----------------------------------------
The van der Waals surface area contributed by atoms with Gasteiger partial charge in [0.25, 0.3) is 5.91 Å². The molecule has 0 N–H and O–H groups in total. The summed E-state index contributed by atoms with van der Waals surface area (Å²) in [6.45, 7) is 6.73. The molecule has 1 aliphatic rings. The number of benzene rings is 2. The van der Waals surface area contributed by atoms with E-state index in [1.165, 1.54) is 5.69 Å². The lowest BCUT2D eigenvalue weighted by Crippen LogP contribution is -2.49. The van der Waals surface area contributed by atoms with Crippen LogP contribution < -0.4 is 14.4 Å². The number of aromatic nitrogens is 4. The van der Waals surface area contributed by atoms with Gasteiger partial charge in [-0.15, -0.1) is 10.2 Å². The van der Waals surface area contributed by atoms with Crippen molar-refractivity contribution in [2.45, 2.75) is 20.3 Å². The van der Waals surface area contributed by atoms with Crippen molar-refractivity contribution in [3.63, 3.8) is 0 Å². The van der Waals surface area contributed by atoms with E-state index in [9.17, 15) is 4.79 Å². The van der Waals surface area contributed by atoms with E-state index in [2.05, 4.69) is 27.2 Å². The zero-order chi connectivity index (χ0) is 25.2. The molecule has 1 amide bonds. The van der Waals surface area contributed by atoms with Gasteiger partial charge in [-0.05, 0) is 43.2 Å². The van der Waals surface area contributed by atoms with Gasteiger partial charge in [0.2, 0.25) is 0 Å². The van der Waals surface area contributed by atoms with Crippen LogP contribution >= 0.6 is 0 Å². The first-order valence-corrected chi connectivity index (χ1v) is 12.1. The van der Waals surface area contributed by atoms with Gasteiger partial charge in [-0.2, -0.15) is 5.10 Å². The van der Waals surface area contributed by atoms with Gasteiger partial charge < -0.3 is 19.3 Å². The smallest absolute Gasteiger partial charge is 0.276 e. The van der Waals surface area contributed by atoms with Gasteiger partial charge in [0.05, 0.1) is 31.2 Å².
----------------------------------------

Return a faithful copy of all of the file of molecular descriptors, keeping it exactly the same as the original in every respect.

The van der Waals surface area contributed by atoms with Gasteiger partial charge in [0.25, 0.3) is 5.91 Å². The molecule has 0 N–H and O–H groups in total. The summed E-state index contributed by atoms with van der Waals surface area (Å²) in [6.45, 7) is 6.73. The molecule has 1 aliphatic rings. The number of benzene rings is 2. The van der Waals surface area contributed by atoms with E-state index in [1.165, 1.54) is 5.69 Å². The lowest BCUT2D eigenvalue weighted by Crippen LogP contribution is -2.49. The van der Waals surface area contributed by atoms with Crippen LogP contribution < -0.4 is 14.4 Å². The number of aromatic nitrogens is 4. The van der Waals surface area contributed by atoms with Gasteiger partial charge in [-0.15, -0.1) is 10.2 Å². The van der Waals surface area contributed by atoms with Crippen molar-refractivity contribution in [2.45, 2.75) is 20.3 Å². The van der Waals surface area contributed by atoms with Crippen molar-refractivity contribution in [3.63, 3.8) is 0 Å². The van der Waals surface area contributed by atoms with E-state index in [9.17, 15) is 4.79 Å². The van der Waals surface area contributed by atoms with E-state index in [2.05, 4.69) is 27.2 Å². The zero-order chi connectivity index (χ0) is 25.2. The molecule has 1 amide bonds. The van der Waals surface area contributed by atoms with Gasteiger partial charge in [-0.05, 0) is 43.2 Å². The van der Waals surface area contributed by atoms with Gasteiger partial charge in [0.2, 0.25) is 0 Å². The van der Waals surface area contributed by atoms with Crippen LogP contribution >= 0.6 is 0 Å². The first-order valence-corrected chi connectivity index (χ1v) is 12.1. The van der Waals surface area contributed by atoms with Gasteiger partial charge in [-0.2, -0.15) is 5.10 Å². The van der Waals surface area contributed by atoms with Gasteiger partial charge < -0.3 is 19.3 Å². The smallest absolute Gasteiger partial charge is 0.276 e. The van der Waals surface area contributed by atoms with Gasteiger partial charge in [0.05, 0.1) is 31.2 Å².